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ORIGINAL ARTICLE
Year : 2020  |  Volume : 24  |  Issue : 1  |  Page : 32-36  

Evaluating the efficacy of different magnification variables during root planing procedure under a surgical operating microscope in chronic periodontitis: A randomized clinical trial


1 Department of Periodontics and Implantology, Vishnu Dental College, Bhimavaram, West Godavari, Andhra Pradesh, India
2 Department of Orthodontics, Vishnu Dental College, Bhimavaram, West Godavari, Andhra Pradesh, India
3 Department of Public Health Dentistry, Vishnu Dental College, Bhimavaram, West Godavari, Andhra Pradesh, India

Date of Submission13-Jul-2019
Date of Decision11-Sep-2019
Date of Acceptance26-Oct-2019
Date of Web Publication02-Jan-2020

Correspondence Address:
Dr Gautami S Penmetsa
Department of Periodontics and Implantology, Vishnu Dental College, Vishnupur, Bhimavaram - 534 202, West Godavari, Andhra Pradesh
India
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Source of Support: None, Conflict of Interest: None


DOI: 10.4103/jisp.jisp_378_19

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   Abstract 


Background: The journey in the field of periodontics has destined from macrodentistry to microdentistry. The success of periodontal therapy always depends on better visual access and debridement which are prerequisites for achieving a clean and smooth root surface in attaining new attachment. Magnification is something which provides good hand-eye coordination resulting in better treatment outcomes. The aim of our study is to assess the effectiveness of magnification variable under a surgical operating microscope while performing root planing procedure. Materials and Methods: A randomized clinical trial was conducted on 45 patients who were diagnosed with mild-to-moderate chronic periodontitis and were treated under the surgical operating microscope with three different magnification variables (0.4, 0.6, and 1). Plaque index, gingival index (GI), and probing pocket depths (PPDs) were assessed from baseline to 4 weeks, whereas healing index was assessed after 2 weeks of root planing procedure. Results: The results of our study under the three magnification variables (0.4, 0.6 and 1) have shown no significant reduction in plaque or GI after 4 weeks of therapy. However, a significant reduction PPDs was observed after 4 weeks and improved healing index was observed after 2 weeks under all the three magnification variables with the variable 0.6 demonstrating more effective results. Conclusion: Even though all the three magnification variables have shown better treatment outcome and ergonomics, 0.6 magnification variable, i.e., ×3.5 – ×5, has demonstrated a more significant effect while performing root planing procedure.

Keywords: Magnification, magnification variables, root planing, surgical operating microscope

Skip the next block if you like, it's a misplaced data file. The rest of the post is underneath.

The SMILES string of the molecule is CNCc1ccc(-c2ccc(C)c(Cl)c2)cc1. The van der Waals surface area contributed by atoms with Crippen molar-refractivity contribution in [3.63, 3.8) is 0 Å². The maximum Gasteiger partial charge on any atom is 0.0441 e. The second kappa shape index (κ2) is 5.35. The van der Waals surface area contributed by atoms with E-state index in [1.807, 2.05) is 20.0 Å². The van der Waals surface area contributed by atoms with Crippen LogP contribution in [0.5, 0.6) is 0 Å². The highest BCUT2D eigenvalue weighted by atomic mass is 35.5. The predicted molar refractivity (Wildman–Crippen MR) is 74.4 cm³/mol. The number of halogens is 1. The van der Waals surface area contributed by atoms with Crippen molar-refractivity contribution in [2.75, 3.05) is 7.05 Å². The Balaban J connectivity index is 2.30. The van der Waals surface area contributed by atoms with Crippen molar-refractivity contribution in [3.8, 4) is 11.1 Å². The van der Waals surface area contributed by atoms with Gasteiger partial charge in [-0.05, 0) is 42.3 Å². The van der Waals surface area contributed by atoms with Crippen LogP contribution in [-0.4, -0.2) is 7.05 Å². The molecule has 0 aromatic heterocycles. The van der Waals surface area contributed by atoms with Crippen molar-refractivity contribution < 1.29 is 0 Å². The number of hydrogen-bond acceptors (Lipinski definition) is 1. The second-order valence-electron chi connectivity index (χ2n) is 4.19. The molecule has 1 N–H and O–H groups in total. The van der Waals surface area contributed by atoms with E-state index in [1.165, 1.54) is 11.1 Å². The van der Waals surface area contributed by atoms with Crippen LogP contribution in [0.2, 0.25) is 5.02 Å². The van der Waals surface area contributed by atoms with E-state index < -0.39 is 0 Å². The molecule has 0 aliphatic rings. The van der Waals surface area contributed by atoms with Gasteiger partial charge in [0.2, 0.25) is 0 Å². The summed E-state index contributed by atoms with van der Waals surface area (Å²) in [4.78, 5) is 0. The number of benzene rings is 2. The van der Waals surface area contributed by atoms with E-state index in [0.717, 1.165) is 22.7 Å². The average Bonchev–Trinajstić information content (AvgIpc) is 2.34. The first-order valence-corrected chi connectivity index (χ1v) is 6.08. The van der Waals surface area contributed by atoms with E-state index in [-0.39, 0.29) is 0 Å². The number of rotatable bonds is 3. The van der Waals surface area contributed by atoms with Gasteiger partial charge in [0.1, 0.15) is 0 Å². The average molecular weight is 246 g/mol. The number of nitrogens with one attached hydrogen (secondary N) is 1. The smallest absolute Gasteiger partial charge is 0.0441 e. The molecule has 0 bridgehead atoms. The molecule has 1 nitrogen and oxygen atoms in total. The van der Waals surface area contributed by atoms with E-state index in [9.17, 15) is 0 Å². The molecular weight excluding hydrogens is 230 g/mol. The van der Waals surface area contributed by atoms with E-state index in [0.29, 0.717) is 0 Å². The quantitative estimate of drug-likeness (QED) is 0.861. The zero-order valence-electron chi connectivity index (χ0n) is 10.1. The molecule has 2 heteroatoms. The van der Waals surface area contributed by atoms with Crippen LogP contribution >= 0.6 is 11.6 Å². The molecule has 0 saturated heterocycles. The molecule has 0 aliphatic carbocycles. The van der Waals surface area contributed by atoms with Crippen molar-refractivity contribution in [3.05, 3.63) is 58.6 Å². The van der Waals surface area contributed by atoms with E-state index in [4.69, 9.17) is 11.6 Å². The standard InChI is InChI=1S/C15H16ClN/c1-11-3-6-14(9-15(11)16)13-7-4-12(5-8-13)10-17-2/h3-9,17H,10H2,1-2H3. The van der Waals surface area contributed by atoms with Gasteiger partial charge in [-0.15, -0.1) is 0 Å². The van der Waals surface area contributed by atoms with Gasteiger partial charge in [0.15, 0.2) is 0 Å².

How to cite this article:
Penmetsa GS, Panda KD, Manthena AK, Korukonda RR, Gadde P. Evaluating the efficacy of different magnification variables during root planing procedure under a surgical operating microscope in chronic periodontitis: A randomized clinical trial. J Indian Soc Periodontol 2020;24:32-6

How to cite this URL:
Penmetsa GS, Panda KD, Manthena AK, Korukonda RR, Gadde P. Evaluating the efficacy of different magnification variables during root planing procedure under a surgical operating microscope in chronic periodontitis: A randomized clinical trial. J Indian Soc Periodontol [serial online] 2020 [cited 2020 Sep 26];24:32-6. Available from: http://www.jisponline.com/text.asp?2020/24/1/32/274561




   Introduction Top


Periodontal diseases which are one among the various inflammatory conditions affecting the oral cavity happen to be one of the main reasons for tooth loss in the modern era. The literature search clearly states that periodontal disease involves a complex interaction between microorganisms and host responses leading to the destruction of attachment apparatus,[1] the ultimate paradigm of periodontal therapy lies in disrupting this host-microbial destruction and reducing the subgingival pathogens, thereby improving the overall oral health of the individual.[2] Periodontal therapy includes a variety of treatment modalities which are broadly categorized into nonsurgical and surgical phases. Nonsurgical therapy which forms the cornerstone of mechanical plaque control plays a crucial role in the maintenance of periodontal health.[3]

In general, any periodontal procedures are routinely carried out by conventional means that includes the performance of the procedures under a naked eye. Although regularly performed, it is not without limitations. However, its main limitation lies in the patient's position in the dental chair, as the procedures are time taking and require a lot of patience from the operator's side. Furthermore, tooth factors such as improper root anatomy and lack of proper vision to inaccessible areas might also lead to tissue trauma resulting in discomfort to the patient even.[4] It is clearly stated in the literature that diagnostic skills along with good visual access form the key criteria in the success of a periodontal treatment procedure by allowing a magnified view of the interproximal areas between the teeth, thereby resulting in a disease-free tooth surface facilitating new attachment.[5] Not only the success of treatment depends on a successful treatment plan but also the key to it lies in crucial diagnosis. Taking these factors into consideration, dentistry has evolved from conventional to that of advancements in the field wherein procedures are being performed under magnification.